In November and December 1939, German He-59 seaplanes, together with He-115, laid magnetic mines off the east coast of England and in the mouth of the Thames. At the same time, the Non-59В took on board two 500-kg aircraft mines of the LMA type or one 1000-kg LMB. The efforts of the Germans brought results. The Polish ship "Pilsudski" was blown up on exposed mines, the newest English cruiser "Belfast" was damaged, and several more auxiliary ships sank. One of the magnetic mines dropped by the Germans fell on the swampy bank of the Thames. The British managed to neutralize it and study it, which subsequently helped them fight these weapons.
On November 28, 1939, the British launched a raid on the German base of naval hydroaviation in Borkume. Bristol Blenheim Mk.lF aircraft from the 25th and 601st squadrons of the Royal Air Fleet (RAF) took part in the attack. The British managed to destroy only one Ju W34/See seaplane and damage the He-59B from 3./Ku.FI.Gr.106.
On the night of December 6-7, 1939, Non-59B again took part in the mining of the English coast. During the operation, the Germans lost two seaplanes. During takeoff, a Non-59B from 37Ku.FI.Gr.106 (tail number M2 + VL, serial WNr 1986, crew commander Senior Lieutenant Bernhard Bock) crashed. Only the navigator of the aircraft managed to escape. Upon returning, another He-59B from the same squadron crashed while landing (tail number M2 + OL, serial number WNr 1974). All crew members were killed.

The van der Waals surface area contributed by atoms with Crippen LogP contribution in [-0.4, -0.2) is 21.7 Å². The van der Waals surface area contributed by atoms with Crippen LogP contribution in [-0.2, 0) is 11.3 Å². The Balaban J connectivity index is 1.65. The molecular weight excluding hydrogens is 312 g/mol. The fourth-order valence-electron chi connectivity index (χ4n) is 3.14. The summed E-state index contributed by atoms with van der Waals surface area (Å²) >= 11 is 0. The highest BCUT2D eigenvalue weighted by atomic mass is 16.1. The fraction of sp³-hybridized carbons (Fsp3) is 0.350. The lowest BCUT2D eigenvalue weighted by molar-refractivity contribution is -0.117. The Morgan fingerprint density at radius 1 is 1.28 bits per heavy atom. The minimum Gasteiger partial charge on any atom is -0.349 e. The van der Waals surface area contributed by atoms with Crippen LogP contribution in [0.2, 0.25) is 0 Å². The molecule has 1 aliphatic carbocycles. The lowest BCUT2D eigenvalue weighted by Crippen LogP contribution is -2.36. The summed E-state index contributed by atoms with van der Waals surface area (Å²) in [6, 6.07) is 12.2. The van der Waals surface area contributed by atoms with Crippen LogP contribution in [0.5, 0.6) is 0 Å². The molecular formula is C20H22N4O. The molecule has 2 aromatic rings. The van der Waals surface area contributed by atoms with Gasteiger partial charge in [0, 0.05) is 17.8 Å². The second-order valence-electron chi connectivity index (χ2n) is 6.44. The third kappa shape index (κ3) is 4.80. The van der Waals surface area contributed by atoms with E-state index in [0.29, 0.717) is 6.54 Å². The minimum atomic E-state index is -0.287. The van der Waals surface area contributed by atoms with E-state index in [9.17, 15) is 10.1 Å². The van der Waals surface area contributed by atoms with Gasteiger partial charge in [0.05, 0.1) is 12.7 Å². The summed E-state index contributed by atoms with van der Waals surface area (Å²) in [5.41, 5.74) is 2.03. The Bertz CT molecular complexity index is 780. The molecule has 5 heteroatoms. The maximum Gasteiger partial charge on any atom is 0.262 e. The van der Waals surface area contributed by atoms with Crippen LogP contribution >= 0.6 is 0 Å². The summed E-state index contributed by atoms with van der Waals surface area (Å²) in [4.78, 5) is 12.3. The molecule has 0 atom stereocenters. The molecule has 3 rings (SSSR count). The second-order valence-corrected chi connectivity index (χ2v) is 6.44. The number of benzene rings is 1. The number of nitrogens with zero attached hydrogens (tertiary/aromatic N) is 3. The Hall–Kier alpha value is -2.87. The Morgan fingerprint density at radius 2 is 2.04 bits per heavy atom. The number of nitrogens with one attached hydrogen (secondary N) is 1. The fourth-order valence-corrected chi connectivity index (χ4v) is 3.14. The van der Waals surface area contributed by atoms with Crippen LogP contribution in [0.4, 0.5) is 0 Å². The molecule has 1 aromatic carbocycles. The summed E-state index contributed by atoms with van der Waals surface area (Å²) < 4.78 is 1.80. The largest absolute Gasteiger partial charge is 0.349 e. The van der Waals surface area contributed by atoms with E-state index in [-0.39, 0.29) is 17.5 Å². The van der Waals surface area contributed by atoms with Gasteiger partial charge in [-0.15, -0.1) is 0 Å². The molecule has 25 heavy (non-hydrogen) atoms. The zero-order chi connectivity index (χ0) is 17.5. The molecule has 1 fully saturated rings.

Luftwaffe | Heinkel | He 45 | He 50 | He 51 | He 59 | He 60 | He 70 | He 72 | He 100 | He 111B2 | He111P | He 111H | He 111H-11 | He 111Z-1 | He 112 | He 114 | He 115 | He 116 | He 118 | He 119 | He 162 | He 177A5 | He 178 | He 219 | He 274 | He 277 | He 280 | Photos & Drawings | Combat Use He 59 | He 60 | He 112 | He 177 |
In the winter of 1939/40, the He-59B seaplanes did not take an active part in the battles. These obsolete machines carried out single combat missions mainly to control the ships of neutral countries in the Baltic and the North Sea.
In April 1940, Non-59s were included in the new transport squadron KG.z.b.V.108, urgently formed to carry out Operation Weserubung to invade Norway and Denmark. On April 10, 1940, 18 Non-59В from KG.z.b.V.108 flew to Stavanger, delivering several battalions of Wehrmacht infantry and artillery soldiers there. At noon that day, the Germans lost one He-59D. On April 17, 1940, during the shelling of the port of Stavanger by the British cruiser Suffolk, KG.z.b.V.108 suffered another loss - four He-59s were sent to the bottom.
On April 20, 1940, 78 Ju-52 / 3t aircraft and 4 He-59D seaplanes delivered to Trondheim the personnel of the 1st Battalion of the 388th Infantry Regiment and 4 batteries of the 112th Mountain Artillery Regiment.
As of May 10, 1940, KG.z.b.V.108 had 13 He-59C/D seaplanes, of which only 8 were in flight condition. In the early morning of May 6, a Non-59B (tail number 6I + HL), from 37Ku.FI.Gr.706, mistakenly flew into the airspace of neutral Sweden in the Kullen-Hoganas area and was fired upon by air defense batteries. As a result of direct hits on the aircraft, the right engine and fuel tanks were damaged, which forced the pilot to make an emergency landing southwest of Kuplenny. The crew boarded a rescue boat and sailed towards the coast of Denmark, where they were soon picked up by fishermen. The abandoned aircraft was towed by the Swedes to the port of Helsingborg and returned to the Germans on November 4, 1940.